Google is expected to report a solid third quarter, but analysts are beginning to salivate over a big fourth quarter partially because of Google Shopping.
The search giant had a free product search program that switched completely to a pay service as of Wednesday. The previous shopping program surfaced products from retailers in search results. The move, which began over the summer, made Google a bit of an e-commerce gatekeeper.
Now that free product search program is called Google Shopping and retailers have to buy image ads---also known as Product Listing Ads (PLAs). In addition, advertisers also need to upload product information ranging from size, color and inventory.
Analysts have been trying to handicap Google Shopping uptake and are generally upbeat.
Jefferies Internet research team said in a research report:
Our comprehensive checks show twice as many advertisers are now using Google’s PLAs compared to late spring, suggesting rapid adoption of this ad format across a wide range of verticals. Overall, we now track about 3.9K different advertisers (vs. prior ~1.8K) running ~95K Product Listing Ads (vs. prior ~64K). Digital marketing companies Rimm Kaufman (RKG) and Kenshoo were the #1 and #2 advertisers (running campaigns for third-party retailers), followed by well-known retailers like Amazon, Wal-Mart, and Target. Notably, previously top PLA advertiser eBay was absent.
The upshot is that Google is stepping in as a competitor to eBay and Amazon in some respects. At the very least, Google is the middleman between shoppers and retailers.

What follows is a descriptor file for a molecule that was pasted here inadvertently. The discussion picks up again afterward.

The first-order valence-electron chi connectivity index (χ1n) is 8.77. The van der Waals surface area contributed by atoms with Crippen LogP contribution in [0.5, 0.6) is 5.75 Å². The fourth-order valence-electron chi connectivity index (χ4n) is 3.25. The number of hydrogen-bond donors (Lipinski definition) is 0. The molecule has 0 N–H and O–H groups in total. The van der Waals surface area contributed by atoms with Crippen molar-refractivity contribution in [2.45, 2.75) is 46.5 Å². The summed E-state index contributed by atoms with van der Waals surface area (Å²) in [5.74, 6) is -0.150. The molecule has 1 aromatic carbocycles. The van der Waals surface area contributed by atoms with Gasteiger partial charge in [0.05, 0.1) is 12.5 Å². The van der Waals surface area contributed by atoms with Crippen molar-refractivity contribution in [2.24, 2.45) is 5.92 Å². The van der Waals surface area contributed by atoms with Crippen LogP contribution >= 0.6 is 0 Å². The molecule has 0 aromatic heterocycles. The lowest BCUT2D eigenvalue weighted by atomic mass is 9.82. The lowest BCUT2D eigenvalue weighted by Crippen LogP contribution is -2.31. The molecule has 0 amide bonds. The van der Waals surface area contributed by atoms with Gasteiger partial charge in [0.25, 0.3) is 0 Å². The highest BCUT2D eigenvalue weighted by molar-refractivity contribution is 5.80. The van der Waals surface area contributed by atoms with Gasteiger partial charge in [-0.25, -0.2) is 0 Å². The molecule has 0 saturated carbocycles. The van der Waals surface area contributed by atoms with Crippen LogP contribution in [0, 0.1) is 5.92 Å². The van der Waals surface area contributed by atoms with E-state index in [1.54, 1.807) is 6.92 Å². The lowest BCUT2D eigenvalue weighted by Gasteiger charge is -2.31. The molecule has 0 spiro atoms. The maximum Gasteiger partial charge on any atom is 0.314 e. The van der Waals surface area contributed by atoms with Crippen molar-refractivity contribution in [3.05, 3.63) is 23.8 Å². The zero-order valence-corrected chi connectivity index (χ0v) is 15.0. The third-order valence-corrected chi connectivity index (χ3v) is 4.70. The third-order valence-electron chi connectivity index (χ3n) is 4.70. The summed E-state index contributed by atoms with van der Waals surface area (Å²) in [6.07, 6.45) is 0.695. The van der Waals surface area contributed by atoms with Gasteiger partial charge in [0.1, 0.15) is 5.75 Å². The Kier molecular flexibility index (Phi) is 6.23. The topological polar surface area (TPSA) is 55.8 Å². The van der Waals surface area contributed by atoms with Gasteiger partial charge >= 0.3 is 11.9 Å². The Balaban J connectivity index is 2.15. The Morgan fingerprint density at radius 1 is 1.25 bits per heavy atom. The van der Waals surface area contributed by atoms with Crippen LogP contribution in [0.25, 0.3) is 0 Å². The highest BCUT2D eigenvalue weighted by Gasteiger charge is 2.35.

Google's plan likely revolves around surrounding these PLAs with reviews, coupons and other services it owns.
Deutsche Bank analyst Ross Sandler said that Google Shopping is likely to lift large retailers' ad spend by 10 percent to 20 percent. That increased spending with Google is likely to result in a good fourth quarter.
"Google is transitioning the Shopping product from a mix of free and paid listings to 100% paid, in an effort to make its merchants more accountable and improve the user experience," said Sandler. And oh by the way, Google will also make more money with this better user experience.
The ultimate game here is to lock-in so-called commercial queries. Amazon has commercial queries locked down in e-commerce and is expanding into advertising. Google has ads locked down and venturing into being a commerce gatekeeper. "It is the roll-out of new products like PLAs by Google and more resources invested into advertising platforms by e-commerce platforms like Amazon that suggest an escalating battle for lock-in for commercial queries," said Wedbush analyst James Dix.
Google Shopping is most likely the most financially notable item to be talked about following the company's third quarter results. Analysts are expecting Google to report third quarter earnings of $8.23 a share on revenue of $9.16 billion. Among the other key items:
Motorola Mobility. Few analysts expect much from Google's Motorola unit. In fact, they see more pain and integration ahead. Executives are likely to reiterate Google's device strategy. Piper Jaffray analyst Gene Munster said:
As Motorola continues its turnaround, we believe the company may see weakness in the unit's performance in Q3 as it comps against the launch of the Samsung Galaxy SIII and iPhone 5. We were modeling for a 6% y/y decline in Motorola's total business; however, we believe that Motorola's business may be weaker than previously expected.
YouTube will be talked up a good bit going into the fourth quarter. Like previous quarters, however, YouTube's financial health won't be revealed.
Mobile. Android will take up a healthy part of Google's conference call. The overall message will be that Google has its mobile ad bases covered.
Social. The pressure for Google to talk up its social backbone plans is off a bit. Why? Facebook shares have been a disaster and the business model is in question.